Chip Minemyer

A Texas jury delivered a victory for truth and media ethics Thursday when it ordered Alex Jones, a conspiracy theorist who runs the website InfoWars, to pay the family of a Sandy Hook school shooting victim $4 million for defamation.

The family of Jesse Lewis – a 6-year-old who was among 20 children and six teachers killed in the 2012 attack in Newtown, Connecticut – sued Jones over his published claims that the school shooting never happened.

Jones reported widely that a false narrative about a Sandy Hook mass shooting was generated by anti-gun advocates – a claim he has echoed concerning other violent incidents, including the 2017 slaughter of 60 people at a country music concert in Las Vegas.

On Wednesday, Jones conceded that he was wrong about Sandy Hook and that his false reports had consequences – calling the Newtown incident “100% real” in a bid to lessen the financial impact he was about to face.

His company – Free Speech Systems – filed for Chapter 11 bankruptcy protection during the defamation proceedings.

A Connecticut judge ruled against Jones in a separate lawsuit brought by other victims’ families and an FBI agent, and the media host awaits a third case in Austin, Texas.

InfoWars was founded in 1999, amid a rising media movement built on partisan stances with little regard for verified facts to build audience and to influence politics – spawning a rising tide of distrust of tradition news outlets and uncertainty for some consumers about what priorities should matter to them.

The Obama administration responded to this cultural and ethical shift by producing one of the least transparent presidential periods in U.S. history, essentially closing the doors on openness with the media and the public.

Then came the political rise of former president Donald Trump, who was surrounded by individuals and agencies that embraced conspiracy theories and attacked the facts presented by mainstream media as “fake news” if those facts did not align with their political agenda.

Despite his disregard for the truth, Jones said the lawsuits brought against him in the Sandy Hook situation were a threat to his First Amendment rights of free speech.

That’s a tactic that is employed even locally by individuals and groups seeking to disrupt government or community activities. Lie all you like, it’s protected speech, they say.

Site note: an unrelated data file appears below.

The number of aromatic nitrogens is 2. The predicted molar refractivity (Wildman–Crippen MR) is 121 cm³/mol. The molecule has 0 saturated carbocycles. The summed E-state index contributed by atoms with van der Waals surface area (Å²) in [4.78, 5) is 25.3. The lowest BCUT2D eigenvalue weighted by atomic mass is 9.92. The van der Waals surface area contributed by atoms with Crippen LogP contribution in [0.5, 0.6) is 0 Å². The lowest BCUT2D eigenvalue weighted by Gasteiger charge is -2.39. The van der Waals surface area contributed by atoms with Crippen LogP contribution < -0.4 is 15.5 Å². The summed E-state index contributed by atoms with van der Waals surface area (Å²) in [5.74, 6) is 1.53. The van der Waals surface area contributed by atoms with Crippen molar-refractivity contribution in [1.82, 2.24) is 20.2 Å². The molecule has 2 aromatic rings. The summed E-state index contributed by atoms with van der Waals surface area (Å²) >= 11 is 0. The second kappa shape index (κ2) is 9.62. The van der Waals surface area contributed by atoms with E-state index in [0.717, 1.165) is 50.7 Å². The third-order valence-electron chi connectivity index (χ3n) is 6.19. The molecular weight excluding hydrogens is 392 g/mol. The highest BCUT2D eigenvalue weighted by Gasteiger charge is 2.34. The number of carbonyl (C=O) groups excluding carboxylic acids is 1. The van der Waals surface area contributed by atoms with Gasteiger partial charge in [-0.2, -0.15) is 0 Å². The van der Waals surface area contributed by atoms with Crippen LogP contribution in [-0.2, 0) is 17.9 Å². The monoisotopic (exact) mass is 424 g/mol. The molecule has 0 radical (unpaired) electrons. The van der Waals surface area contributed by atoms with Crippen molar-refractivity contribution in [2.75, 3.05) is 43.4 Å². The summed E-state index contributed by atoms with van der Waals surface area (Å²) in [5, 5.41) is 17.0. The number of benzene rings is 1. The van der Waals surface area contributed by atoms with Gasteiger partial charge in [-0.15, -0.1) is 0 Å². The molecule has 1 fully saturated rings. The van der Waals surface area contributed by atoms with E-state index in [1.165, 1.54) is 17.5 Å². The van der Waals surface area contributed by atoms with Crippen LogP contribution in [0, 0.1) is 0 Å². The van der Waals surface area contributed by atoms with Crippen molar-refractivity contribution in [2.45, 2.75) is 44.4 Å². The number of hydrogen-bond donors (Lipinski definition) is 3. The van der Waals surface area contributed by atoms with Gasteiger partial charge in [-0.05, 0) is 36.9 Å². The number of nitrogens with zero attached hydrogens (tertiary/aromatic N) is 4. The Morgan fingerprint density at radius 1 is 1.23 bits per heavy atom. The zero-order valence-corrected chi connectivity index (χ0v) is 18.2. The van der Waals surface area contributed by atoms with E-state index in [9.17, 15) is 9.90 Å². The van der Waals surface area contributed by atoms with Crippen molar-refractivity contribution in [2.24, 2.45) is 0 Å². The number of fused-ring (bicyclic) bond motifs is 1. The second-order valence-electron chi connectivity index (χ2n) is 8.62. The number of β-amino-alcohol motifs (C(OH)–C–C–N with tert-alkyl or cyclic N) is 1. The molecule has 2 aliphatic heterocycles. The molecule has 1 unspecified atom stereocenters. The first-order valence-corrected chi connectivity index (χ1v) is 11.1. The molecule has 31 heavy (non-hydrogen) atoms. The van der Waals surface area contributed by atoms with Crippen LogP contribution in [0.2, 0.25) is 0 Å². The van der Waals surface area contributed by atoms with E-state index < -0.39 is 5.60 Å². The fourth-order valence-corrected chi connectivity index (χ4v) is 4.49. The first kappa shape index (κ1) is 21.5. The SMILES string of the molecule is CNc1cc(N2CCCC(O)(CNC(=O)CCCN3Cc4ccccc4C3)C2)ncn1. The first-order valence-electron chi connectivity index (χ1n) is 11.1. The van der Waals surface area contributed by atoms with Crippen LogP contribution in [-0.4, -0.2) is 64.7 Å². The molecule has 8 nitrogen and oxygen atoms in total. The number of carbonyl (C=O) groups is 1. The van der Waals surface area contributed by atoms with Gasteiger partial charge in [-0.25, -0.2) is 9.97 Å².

Until the lies damage someone’s reputation or the falsehoods put people at risk of physical harm. For example, causing a stampede by yelling, “Fire!” in a crowded theater when there is no fire is not protected by the First Amendment.

The U.S. Supreme Court established “actual malice” – the act of knowingly publishing false information or publishing information “with reckless disregard for the truth” – as a circumstance under which even public figures could sue for defamation.

Everyday people – such as the family members of young shooting victim Jesse Lewis – need only show that a false report hurt their standing in their community or their ability to live their lives normally.

They sued, The Associated Press reported, to show that Jones’ reports that the Sandy Hook shooting was a hoax constituted “defamation and intentional infliction of emotional distress.”

The only absolute defense for allegations of libel or slander? Truth – which was not on Jones’ side.

This major news story overlaps with another ongoing situation – the investigation into the Jan. 6, 2021, insurrection at the U.S. Capitol.

Attorney Mark Bankston, who is representing the Lewis family in its suit against Jones, revealed Thursday that the U.S. House Jan. 6 committee had requested two years’ worth of records from Jones’ phone that Bankston had in his possession, per the AP.

The AP reported that Rep. Bennie Thompson, the Democratic chairman of the Jan. 6 committee, said Jones “helped organize the Jan. 6 rally at the Ellipse that preceded the insurrection. He also wrote that Jones repeatedly promoted Trump’s false claims of election fraud, urged his listeners to go to Washington for the rally, and march from the Ellipse to the Capitol. Thompson also wrote that Jones ‘made statements implying that you had knowledge about the plans of President Trump with respect to the rally.’ ”

Jones was deposed by the committee in January, the AP reported, during a lengthy virtual meeting in which he said he exercised rights granted by another Amendment – the Fifth – “almost 100 times” to avoid self-incrimination concerning his support for and not involvement in the Jan. 6 riot.

This is a compelling drama, but a situation with very high stakes for the future of our democracy.

In in the Gospel of John, Jesus told his followers that “the truth will set you free.”

For Jones and other traders in dangerous falsehoods, the truth will be the bindings that tie them to an ethical – or at least financial – “come-to-Jesus” moment.

Chip Minemyer is the editor and general manager of The Tribune-Democrat and TribDem.com, GM of The Times-News of Cumberland, Md., and CNHI regional editor for Pennsylvania, Maryland, Ohio, West Virginia and North Carolina. He can be reached at 814-532-5091. Follow him on Twitter @MinemyerChip.

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